Your writer is a delicate person. They have papered their wall with rejection slips, but in doing so have ensured that if they spend too long in the presence of said wall, they will begin to sink into misery and a sense of doom, which is never the best time to talk to them. If they are in tears, they probably just killed a character. If they’re muttering to themself, they’re having issues with a dialogue scene.
And there are some things you should never, ever say to a writer.
- You control them, don’t you? [about characters]
Some writers – mainly those who are ridiculously thorough planners *shudders* – would say that they do control their characters. But up to a point. Even for them, it’s very easy for characters to surprise by coming out with a particularly interesting line of dialogue or a plot twist that you weren’t really expecting. You can never be sure quite how they’ll behave, and that’s one of the things that makes writing so exciting. If you wanted, you could probably control them, but it would be boring. Very boring.
- How is the novel going? [when you haven’t seen them for months]
Many people think that this is the thing you should say. No. Unless you spoke to them a week ago and they told you about their novel, don’t ask after progress. If they’re anything like me, they’ve probably moved onto something else by now, and they’re not going to be able to remember which novel it was they told you about a year ago. What’s more, if they had to stop for any reason, or if they just abandoned it, you’ve now made them feel guilty. (NaNoWriMo is the exception to this rule. Feel free to ask them then.)
- When are you going to publish your novel?
Okay, this is less annoying now that it is possible to just go out there and publish it, thanks to e-publishing and the like. But, ever since I was about eleven I’ve been plagued by the same question. It’s either this or Are you going to get it published? And I want to shake them. Yes, I intend to try, I say, but it’s not that straightforward. If I go trad, I’ll have to do queries and synopses and stuff. And it might take ages. Their eyes have glazed over by now because they don’t understand indie/trad publishing – another reason not to talk to me about publishing. Plus, to non-writers, ‘getting published’ is the be all and end all of writing a book, when actually, there’s a lot of stuff after that. I.e, trying to sell it. So unless you know they’re going indie in the near future, this is an annoying, invalid question.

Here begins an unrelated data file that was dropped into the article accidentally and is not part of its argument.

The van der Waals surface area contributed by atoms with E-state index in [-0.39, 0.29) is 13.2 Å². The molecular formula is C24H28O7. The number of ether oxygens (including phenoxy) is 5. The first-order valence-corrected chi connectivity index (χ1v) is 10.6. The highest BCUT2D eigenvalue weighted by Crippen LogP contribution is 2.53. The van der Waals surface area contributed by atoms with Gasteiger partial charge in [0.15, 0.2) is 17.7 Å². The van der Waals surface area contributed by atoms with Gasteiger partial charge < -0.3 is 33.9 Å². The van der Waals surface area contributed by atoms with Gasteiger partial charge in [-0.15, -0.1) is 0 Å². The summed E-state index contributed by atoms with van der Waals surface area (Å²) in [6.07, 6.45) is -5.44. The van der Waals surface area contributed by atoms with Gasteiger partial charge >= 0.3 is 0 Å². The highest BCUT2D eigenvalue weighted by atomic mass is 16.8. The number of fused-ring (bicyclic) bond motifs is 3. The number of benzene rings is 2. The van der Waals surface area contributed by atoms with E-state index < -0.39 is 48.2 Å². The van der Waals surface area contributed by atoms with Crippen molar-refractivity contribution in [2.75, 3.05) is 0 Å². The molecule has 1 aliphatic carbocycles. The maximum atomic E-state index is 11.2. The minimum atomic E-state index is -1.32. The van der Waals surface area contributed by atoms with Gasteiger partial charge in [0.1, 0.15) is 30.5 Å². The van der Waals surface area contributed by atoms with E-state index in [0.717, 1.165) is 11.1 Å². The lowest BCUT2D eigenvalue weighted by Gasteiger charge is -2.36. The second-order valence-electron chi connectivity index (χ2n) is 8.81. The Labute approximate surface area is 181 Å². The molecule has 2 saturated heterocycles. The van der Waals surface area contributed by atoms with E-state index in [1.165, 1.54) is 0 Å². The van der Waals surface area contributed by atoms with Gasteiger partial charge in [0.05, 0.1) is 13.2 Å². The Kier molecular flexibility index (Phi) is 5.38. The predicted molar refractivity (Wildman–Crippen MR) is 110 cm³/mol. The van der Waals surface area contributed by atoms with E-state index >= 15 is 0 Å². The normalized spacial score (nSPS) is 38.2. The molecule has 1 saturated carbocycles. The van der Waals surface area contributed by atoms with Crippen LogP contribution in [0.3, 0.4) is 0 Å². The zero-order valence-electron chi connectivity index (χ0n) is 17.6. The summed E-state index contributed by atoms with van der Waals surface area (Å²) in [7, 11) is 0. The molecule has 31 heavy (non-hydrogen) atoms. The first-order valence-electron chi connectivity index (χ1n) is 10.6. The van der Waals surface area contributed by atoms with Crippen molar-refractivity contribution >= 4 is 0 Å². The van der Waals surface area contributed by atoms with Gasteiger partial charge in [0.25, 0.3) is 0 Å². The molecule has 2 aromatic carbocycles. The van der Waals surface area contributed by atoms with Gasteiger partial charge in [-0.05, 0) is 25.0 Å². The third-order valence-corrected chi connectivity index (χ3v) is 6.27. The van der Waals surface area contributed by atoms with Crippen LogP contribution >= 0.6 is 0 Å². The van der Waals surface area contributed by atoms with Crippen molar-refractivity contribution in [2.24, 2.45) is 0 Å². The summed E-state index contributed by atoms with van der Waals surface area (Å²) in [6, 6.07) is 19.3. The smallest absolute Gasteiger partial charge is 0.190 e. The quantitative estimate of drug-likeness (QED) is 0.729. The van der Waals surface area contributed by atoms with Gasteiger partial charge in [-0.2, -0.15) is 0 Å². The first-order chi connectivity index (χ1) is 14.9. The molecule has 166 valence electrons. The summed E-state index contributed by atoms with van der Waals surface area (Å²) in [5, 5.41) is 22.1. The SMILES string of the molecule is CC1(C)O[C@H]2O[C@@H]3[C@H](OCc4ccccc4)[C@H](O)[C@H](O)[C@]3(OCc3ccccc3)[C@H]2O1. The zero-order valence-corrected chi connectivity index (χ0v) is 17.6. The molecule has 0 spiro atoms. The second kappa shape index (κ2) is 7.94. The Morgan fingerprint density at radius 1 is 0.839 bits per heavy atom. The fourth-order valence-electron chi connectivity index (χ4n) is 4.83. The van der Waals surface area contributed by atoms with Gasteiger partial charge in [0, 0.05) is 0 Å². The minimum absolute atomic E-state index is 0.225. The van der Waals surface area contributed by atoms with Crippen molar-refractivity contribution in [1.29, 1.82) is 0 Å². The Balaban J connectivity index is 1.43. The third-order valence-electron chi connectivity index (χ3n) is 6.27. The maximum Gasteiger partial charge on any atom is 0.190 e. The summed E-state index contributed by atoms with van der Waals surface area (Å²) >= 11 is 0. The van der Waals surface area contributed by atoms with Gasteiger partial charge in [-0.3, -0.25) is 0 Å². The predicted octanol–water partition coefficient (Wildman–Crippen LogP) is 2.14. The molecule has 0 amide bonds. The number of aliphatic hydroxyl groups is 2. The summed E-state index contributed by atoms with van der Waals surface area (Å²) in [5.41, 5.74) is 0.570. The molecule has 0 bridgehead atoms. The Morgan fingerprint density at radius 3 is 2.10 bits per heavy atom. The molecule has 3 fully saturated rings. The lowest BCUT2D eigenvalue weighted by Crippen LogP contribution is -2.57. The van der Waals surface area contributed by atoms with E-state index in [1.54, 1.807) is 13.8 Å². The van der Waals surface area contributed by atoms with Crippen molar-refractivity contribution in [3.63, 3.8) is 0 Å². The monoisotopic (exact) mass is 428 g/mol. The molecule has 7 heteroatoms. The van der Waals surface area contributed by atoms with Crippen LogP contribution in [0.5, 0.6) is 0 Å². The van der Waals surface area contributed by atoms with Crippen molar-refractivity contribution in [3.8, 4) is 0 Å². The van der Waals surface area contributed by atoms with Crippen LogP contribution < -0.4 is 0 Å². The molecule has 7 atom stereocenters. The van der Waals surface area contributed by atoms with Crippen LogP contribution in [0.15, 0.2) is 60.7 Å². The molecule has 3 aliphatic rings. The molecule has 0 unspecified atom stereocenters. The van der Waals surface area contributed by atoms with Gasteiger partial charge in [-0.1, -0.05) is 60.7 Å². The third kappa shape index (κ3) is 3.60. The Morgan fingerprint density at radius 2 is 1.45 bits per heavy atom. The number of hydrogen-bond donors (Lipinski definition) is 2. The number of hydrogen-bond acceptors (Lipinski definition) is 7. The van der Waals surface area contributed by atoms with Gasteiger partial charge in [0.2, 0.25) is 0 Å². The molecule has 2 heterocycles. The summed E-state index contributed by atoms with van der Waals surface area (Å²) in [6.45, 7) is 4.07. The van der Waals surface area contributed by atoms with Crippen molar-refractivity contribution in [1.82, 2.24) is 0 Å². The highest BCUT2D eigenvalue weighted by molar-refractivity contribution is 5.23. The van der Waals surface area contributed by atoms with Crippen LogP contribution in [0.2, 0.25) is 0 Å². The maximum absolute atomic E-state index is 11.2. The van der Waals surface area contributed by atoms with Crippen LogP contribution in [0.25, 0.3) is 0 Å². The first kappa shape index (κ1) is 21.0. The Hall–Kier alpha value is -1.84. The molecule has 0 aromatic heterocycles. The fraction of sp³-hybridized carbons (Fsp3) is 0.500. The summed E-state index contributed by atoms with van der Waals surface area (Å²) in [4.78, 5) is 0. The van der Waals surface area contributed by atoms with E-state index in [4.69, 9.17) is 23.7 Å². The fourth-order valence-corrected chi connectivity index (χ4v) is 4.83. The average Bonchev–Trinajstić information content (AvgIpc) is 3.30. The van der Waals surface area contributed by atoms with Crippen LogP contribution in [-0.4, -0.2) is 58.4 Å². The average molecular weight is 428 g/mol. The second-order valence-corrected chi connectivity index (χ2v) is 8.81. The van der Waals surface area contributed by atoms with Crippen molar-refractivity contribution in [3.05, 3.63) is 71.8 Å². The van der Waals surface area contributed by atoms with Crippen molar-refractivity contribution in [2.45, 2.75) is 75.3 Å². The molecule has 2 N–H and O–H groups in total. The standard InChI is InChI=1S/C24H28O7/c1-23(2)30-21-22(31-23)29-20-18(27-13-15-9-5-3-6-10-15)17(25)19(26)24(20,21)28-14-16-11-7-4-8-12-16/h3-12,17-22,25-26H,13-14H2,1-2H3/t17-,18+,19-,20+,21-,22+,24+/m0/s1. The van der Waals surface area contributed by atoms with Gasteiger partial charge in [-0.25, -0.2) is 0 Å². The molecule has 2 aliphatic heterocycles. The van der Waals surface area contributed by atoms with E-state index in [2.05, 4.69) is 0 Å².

- Oh, you’ve finished your novel! Can I read it?
Unless it’s well and truly finished and polished, they’ll probably say no, and refusal often offends. Don’t ask. Unless you’re their beta reader, they probably won’t want to share their first draft with you. Just saying.
- You’re a writer. Can you read my novel/story/essay?
Have they said they’re bored and have nothing to do? Then by all means ask. But most of the time, writers are busy writing their own books, networking, and writing blogs. (Most authors have blogs, I’ve found.) They don’t have time to read the story of someone they’ve never met, especially when that person will expect feedback. If it’s not very good, they’ll feel guilty about giving it. If it’s very good, stop being so insecure and send it to a publisher, not another writer. Plus, the writer feels used if people just use them as an editor without ever putting that into words. It’s not their job to correct your grammar.
- How long is your book?
I’ll admit, it depends who is asking. If you know something about writing, go ahead. They’ll tell you the length in thousands of words. Not in pages. We don’t count in pages, okay? Why? Because pages and fonts and margins and line spacing vary so much that one person’s 70 pages is another’s 165, that’s why. A short novel (i.e. Hitchhiker’s Guide) is about 50,000 words, or 50k. Likewise Of Mice and Men. A long novel (i.e. Eragon) might be about 150,000, or 150k. There are some guidelines for you.
Be gentle with your writer, because if you annoy them they shall write you into a book and kill you. That is, if they’re able to find time to write between all the questions you keep asking…
(I understand that some writers are more tolerant than me. Maybe they have fewer annoying people talking to them. It’s the disadvantage of being a student, as 95% of the people I meet each day are not writers at all. Soon, I shall escape them. Soon….*cackles*)